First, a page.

The Practice of Journaling: Writing to Myself

A woman writes in a cafe.I enjoy writing to myself. Sound strange? I initially chose not to share this information with anyone else because I thought people would be confused by this statement. However, writing to myself is helpful to work, relationships, and self-evolvement. I hope this technique is beneficial to you as well.

Writing to myself is like having a conversation with my true self. Intimately revealing and increasing present moment awareness, it is just as helpful as meditation, visualization, or yoga in relieving stress. Writing to oneself can also help one work through depression or deepening intimacy with a partner.

So, how can you learn to write to yourself?

All you need is fifteen minutes a day, a pen, pencil, or a crayon (whichever works best for you), and an intention to be honest, true, and nonjudgmental to the writing that emerges from within. This method of journal therapy is most beneficial when you are feeling overwhelmed and/or when you are making an important decision. Begin by gathering a pen and paper to have on hand; try opening a window to let in fresh air; make sure you feel calm and ready as you start this activity.

Evaluate your goals, which may include:

  • Managing stress.
  • Reducing symptoms of depression.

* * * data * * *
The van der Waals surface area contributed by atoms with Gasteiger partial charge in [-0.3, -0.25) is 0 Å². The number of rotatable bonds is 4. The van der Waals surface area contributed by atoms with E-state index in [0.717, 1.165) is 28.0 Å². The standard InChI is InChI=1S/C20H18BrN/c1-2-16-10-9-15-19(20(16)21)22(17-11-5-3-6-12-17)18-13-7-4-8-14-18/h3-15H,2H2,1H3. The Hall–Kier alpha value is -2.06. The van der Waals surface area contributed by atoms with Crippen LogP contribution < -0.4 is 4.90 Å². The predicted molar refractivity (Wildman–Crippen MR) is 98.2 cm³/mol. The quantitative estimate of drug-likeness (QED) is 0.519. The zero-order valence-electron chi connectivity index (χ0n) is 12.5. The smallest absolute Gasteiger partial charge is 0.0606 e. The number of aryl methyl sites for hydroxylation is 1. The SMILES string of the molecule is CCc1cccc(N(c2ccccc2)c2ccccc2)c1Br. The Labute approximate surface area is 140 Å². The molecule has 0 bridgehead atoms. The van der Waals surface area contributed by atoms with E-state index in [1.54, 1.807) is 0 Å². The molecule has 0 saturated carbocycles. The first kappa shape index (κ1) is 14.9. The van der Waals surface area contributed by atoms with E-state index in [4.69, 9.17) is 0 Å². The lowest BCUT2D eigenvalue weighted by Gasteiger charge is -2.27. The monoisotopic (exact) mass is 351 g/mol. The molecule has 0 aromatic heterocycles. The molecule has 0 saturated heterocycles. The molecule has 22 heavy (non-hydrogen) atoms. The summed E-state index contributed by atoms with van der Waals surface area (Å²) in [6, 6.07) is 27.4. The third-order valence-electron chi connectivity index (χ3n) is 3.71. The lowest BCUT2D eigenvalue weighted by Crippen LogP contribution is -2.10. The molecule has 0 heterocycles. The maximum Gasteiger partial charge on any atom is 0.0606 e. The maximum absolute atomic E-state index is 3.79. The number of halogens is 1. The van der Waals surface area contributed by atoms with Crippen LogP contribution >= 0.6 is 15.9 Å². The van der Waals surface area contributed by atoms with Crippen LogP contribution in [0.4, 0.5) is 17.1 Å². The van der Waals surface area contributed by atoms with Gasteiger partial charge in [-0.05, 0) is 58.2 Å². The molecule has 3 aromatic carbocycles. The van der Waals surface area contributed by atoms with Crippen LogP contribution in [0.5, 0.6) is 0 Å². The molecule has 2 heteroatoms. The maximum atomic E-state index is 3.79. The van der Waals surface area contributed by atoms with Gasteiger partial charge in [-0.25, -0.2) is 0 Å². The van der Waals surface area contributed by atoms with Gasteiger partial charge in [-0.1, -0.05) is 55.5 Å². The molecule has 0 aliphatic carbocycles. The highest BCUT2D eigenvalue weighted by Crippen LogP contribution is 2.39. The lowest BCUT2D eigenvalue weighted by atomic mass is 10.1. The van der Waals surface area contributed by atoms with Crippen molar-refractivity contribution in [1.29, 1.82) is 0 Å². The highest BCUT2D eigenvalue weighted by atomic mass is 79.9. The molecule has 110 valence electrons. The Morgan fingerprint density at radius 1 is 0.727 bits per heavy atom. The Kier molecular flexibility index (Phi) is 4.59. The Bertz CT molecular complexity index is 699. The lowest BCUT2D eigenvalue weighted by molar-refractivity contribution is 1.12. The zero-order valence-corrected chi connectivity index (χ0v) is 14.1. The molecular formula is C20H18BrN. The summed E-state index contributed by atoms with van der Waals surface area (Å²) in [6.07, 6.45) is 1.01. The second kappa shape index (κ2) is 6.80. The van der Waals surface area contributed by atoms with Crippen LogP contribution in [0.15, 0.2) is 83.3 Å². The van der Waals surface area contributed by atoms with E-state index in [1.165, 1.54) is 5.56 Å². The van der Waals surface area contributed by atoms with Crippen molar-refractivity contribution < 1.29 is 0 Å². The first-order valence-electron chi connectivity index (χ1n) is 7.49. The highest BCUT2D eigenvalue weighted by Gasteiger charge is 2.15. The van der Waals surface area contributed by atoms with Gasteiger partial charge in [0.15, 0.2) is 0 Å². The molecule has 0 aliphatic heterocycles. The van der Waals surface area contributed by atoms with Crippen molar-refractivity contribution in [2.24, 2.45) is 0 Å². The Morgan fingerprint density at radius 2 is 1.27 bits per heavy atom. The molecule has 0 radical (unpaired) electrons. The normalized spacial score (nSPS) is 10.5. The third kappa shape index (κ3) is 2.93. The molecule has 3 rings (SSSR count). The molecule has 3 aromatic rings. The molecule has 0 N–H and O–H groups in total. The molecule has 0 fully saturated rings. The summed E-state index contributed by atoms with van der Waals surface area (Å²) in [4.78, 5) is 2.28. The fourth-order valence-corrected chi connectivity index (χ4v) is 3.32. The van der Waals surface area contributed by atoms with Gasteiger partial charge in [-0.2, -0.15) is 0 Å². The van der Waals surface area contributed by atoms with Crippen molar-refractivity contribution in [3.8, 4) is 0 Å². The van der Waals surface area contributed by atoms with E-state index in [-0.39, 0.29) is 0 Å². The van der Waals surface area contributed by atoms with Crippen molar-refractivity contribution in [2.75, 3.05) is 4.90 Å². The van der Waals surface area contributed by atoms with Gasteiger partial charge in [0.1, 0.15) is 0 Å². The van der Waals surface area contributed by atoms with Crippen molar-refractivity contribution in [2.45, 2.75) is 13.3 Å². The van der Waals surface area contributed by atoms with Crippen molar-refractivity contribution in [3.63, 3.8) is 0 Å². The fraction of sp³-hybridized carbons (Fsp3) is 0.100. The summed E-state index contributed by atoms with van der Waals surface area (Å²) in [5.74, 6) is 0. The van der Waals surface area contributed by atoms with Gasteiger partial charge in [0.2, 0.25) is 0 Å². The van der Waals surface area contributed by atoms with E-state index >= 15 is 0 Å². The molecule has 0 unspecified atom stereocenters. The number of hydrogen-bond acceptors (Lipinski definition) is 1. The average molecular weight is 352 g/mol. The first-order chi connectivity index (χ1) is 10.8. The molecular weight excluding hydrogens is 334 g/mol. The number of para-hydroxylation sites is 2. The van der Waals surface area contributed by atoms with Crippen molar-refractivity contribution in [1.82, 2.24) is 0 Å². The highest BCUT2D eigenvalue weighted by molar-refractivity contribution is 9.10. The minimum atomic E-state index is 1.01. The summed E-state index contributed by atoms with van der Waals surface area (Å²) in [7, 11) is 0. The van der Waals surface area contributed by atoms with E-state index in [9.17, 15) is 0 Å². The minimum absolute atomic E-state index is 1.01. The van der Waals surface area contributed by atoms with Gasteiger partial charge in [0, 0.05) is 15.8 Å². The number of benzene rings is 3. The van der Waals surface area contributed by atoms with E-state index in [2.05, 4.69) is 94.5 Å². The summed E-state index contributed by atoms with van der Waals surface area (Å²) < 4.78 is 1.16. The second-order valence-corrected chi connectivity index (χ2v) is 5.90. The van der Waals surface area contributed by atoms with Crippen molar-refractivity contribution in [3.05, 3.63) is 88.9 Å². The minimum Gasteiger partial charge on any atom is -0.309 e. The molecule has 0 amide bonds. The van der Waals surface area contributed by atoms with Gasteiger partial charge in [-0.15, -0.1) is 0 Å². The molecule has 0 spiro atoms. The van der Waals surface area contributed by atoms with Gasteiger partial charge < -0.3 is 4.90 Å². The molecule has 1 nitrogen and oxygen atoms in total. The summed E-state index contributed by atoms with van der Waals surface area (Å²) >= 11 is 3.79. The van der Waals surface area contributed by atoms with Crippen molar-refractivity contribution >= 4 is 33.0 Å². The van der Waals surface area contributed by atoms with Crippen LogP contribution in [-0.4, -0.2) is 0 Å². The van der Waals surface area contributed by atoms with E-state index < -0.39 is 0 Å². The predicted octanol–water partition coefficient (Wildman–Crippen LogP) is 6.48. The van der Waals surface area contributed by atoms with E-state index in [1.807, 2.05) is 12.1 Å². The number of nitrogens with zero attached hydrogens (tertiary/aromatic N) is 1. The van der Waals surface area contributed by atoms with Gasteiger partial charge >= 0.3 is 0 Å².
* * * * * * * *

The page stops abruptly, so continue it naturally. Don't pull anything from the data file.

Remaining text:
• Losing weight
  • Starting a new business.

The first step in this activity is to realize that although you may hear several different voices in your head (the critic, the people-pleaser, etc.), another voice exists that you can call your true self, your guardian angel, or your higher self. This inner voice knows peace and joy and guides you in making choices that feel right for you, without fear.

The second step is to write a question on a piece of paper. Try to find a question that concerns you deeply and affects your current mental health:

  • Should I stay in this relationship?
  • What do I really want from this job?
  • What is my life’s purpose?
  • What is bothering me?
  • How can I forgive myself?

Once you have determined your question, sit in silence. Close your eyes. Breathe deeply. Notice the thoughts ebb and flow in your mind. Continue to focus on your breath for five minutes. As you calm, notice how your thoughts slow down.

Then write as if you’re having a conversation with your true self. A conversation might ensue as follows.

Q: What is bothering me?
A: I don’t know. What do you think is bothering you?
Q: I don’t know; that’s why I am asking you.
A: Well, sit still for a moment.
Q: How is that going to help?
A: Well, try it and see what happens.
Q: I am not here to sit still. Solve my problem.
A: Sitting still is the answer.
Q: How long do I have to sit still?
A: A couple minutes.
Q: Okay. I’m still. Now what?
A: Well, how do you feel?
Q: Not as bothered as before.
A: Great. Do you have another question?

The first time you attempt this activity you may not hear your inner voice, but don’t give up. Keep writing. It takes time and patience to hear your true self speak to you. The more you intend on finding that voice, the more easily you will hear it. With practice, you will learn to speak from your true self, and all the other voices (the whiny child, the people-pleaser etc) will take a back seat.

Good luck!

© Copyright 2010 by Aqsa Zareen Farooqui. All Rights Reserved. Permission to publish granted to

The preceding article was solely written by the author named above. Any views and opinions expressed are not necessarily shared by Questions or concerns about the preceding article can be directed to the author or posted as a comment below.